While it continues to be a challenge without him (especially every time I have a difficult decision to make), in the past year I have tried really hard to do as he would want, to find what motivates me and go for it. Initially, I enjoyed travelling around Australia as it felt like I was the one who had gone away and everything was normal back home, but I quickly turned it in to an opprtunity to work hard (four jobs hard) to save money so I could travel Europe, see all the places I dreamed of and finish my degree.

The kind of hilarious crap he pulled out just to wind me up

Sometimes I feel really awful for having a great time without him, though. Last weekend on my flight back from Tromso, Norway, where I had gone to see the Northern Lights, I thought about how much fun I had had running around in the snow, climbing trees, collecting photos of places that looked like Santa’s house, seeing the magical lights sparkling across the sky, and general shenanigans and silliness. That kind of hilarity and adventure was right up his alley, and  absheolutely would have been right there with me trying to swim in the Arctic Ocean had he had the opportunity. All of a sudden I just about had a cry on the plane, but luckily I had plenty of eye makeup on to prevent that from happening! It is no good thinking things like “I wish I’d just made him stay over instead of driving home that night” or feeling guilty for having a good time without him, I know that’s the last thing he would want. So instead I try my hardest to think back to the last time I saw him. I told him I was planning on going on exchange and  he said I wasn’t allowed to go anywhere that didn’t have space for him to come stay, and we talked about all the fun places we were going to go.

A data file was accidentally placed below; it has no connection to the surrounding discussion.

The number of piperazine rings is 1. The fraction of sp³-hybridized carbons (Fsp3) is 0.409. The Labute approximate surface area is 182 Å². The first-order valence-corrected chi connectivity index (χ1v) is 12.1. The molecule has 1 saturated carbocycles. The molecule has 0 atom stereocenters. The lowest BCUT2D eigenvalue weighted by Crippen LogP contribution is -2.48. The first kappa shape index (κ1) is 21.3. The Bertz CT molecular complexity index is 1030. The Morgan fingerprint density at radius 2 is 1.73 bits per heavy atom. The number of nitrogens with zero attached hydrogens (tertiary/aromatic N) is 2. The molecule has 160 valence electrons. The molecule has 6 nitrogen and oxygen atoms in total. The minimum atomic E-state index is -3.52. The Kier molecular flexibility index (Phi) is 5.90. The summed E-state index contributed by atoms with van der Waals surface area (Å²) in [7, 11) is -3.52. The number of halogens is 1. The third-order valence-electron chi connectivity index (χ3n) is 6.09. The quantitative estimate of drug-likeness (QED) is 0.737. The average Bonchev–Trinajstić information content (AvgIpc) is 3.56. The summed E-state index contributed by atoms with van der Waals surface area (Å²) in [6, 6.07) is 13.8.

At this point I could say something sappy about it is like he is travelling with me and memories living on and other such cliched crap. Instead, I’ll end with a quote from another good friend of ours, posted on his facebook wall today that quite nicely sums up how he continues to motivate us all and touch our lives:

“You were one of a kind, we will never be able to replace you, the most we can hope for is to emulate you.”

He was always down for a celebration, and it is absolutely thrilling to continue to celebrate his life with all our friends. Especially when they wake you up for an 8:30am skype call and make you drink a beer with them while they pass you round a circle of suited up drunkards in the middle of the Commerce Building

 

58. Mini Golf In An Apartment Building

There’s a place in downtown Aarhus that has both a cheap bar and free mini golf for students every Thursday night. Sounded like a winning combination to me! I did briefly wonder where in town there would be space, but this town is full of surprises so I didn’t give it too much thought.

Having played mini golf on many an occasion, and even having worked at a golf course, I certainly had an idea in my head of what a mini-golf course should look like. Being the middle of winter, it was no surprise to find out that it was actually indoors, but the true difference was in the fact that it spanned multiple levels of a very Danish apartment building!

Highly novel. As we weaved between rooms, many featuring seating areas and bars, and traversed from hole-to-hole up flights of stairs, it proved to be a very entertaining and highly space-efficient, Scandinavian take on the sport!

Just strollin’ round the bar with my golf club